Themes and Meanings

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Piercy has regarded the activity of making poetry as such an admixture of the personal and impersonal that it becomes “addictive.” In an essay, “Writers on Writing,” appearing on December 20, 1999, in The New York Times, she stated that her state of mind usually leads her to translate whatever subject she is working on into “molten ore.” She once said that anything can be subject matter for a poem as long as the poet is willing to focus on it intensely enough.

If Piercy is direct and accessible as human being and artist, her work is similarly so to readers. Her themes span a wide range, including civil rights, ecology, feminism, relationships, and religion (particularly her Jewish heritage). Although some critics find influences of Walt Whitman and Denise Levertov in her work, Piercy’s opus and style seem rather uniquely her own.

In the introduction to Circles on the Water: Selected Poems of Marge Piercy (1982), the anthology that includes “Barbie Doll,” Piercy claims that she wants her poetry to be useful, “simply that readers will find poems that speak to and for themto give voice to something in the experience of a life. . . .” Somewhat ironically, “Barbie Doll” originally appeared in a volume of poems titled To Be of Use. Written in 1970, many of the poems reflect ideas having to do with feminist consciousness: sexual, political, and professional. Within that context, “Barbie Doll” emerges as terse commentary about society’s stereotypical expectations for females, and what happens if the authentic self is bypassed.

It is possible for the reader to discover a dual movement in each stanza of “Barbie Doll,” the first section describing situational circumstances, the final two lines indicating their consequences. Hence, in stanza 1, “this girlchild” comes into a world where things exist “as usual” for female children. However, later, when “a classmate” observes her unattractive nose and legs, the “magic” of pubescence is under attack.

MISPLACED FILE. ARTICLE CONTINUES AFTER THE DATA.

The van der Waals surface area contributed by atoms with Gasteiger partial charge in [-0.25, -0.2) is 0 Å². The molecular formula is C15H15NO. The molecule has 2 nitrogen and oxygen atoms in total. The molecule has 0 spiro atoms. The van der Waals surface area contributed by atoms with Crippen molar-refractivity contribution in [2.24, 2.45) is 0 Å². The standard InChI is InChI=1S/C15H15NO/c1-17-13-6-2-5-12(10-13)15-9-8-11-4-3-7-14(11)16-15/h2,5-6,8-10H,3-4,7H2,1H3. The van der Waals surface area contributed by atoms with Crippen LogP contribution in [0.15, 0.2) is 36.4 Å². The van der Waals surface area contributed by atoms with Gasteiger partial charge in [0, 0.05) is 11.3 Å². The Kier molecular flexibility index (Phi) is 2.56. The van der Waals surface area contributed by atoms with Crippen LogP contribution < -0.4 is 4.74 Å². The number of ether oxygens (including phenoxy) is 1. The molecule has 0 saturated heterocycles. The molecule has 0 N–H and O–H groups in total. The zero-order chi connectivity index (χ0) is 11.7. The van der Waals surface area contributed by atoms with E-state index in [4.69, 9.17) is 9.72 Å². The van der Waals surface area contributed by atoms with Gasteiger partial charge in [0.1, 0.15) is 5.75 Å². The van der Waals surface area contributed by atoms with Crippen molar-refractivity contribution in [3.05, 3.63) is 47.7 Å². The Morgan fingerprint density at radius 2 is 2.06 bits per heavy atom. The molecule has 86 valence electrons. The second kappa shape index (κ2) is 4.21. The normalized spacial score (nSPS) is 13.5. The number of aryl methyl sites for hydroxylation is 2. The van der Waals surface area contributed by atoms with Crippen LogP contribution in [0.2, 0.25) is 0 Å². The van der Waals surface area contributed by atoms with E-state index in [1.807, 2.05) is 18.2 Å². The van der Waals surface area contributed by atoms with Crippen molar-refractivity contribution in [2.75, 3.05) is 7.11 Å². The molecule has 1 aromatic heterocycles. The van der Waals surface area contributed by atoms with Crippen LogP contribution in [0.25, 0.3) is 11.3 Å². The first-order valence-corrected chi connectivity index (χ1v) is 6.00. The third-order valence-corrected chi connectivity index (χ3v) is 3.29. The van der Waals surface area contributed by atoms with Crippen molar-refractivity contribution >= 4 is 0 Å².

Stanza 2 develops the girl’s positive qualities. However, while she is apologetic, those around her see her presumably physical flaws as who she is, not just something she has. In lines 10 and 11 (“She went to and fro apologizing./ Everyone saw a fat nose on thick legs”), the reader notes the use of functional ambiguity, almost simultaneously allowing more than a single interpretation of the lines. Line 9 closes the preceding statement with a period. Lines 10 and 11 are each one-line declarations also closing with a period. Without the presence of transitional words or even comma breaks, the reader may ask whether the young girl is apologizing for her talents or for her large nose and legs? Is her anatomy truly offensive or only perceived by her as such?

In stanza 3, the maturing female acquires advice that seems to combine useful behaviors (exercise, diet) with those more typical of what society expects from women, at least in 1970. Unfortunately, the poem’s subject finds difficulty keeping up the pace. Human beings wear out when they cannot discover or be themselves. Thus the last two lines of the stanza record the nameless girl’s final decision. Unable to cope, she chooses suicide, expressed in a metaphoric amputation of nose and legs, and makes a final oblation of her inadequacies.

With her death (stanza 4), “everyone” is finally satisfied. Sadly, it is too late for the woman to enjoy their praise; equally sad is the onlookers’ response since it is not for the loss of an authentic human being but rather for a stunted life ultimately fulfilled: “Consummation at last.” “This girlchild” has paid a high price...

(This entire section contains 731 words.)

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to achieve cosmetic, doll-like attractiveness, but at last she has a name. It is “Barbie Doll.” If this tragic ending were not enough, the poet suggests that the “happy ending” is available to “every woman” willing to travel a similar path.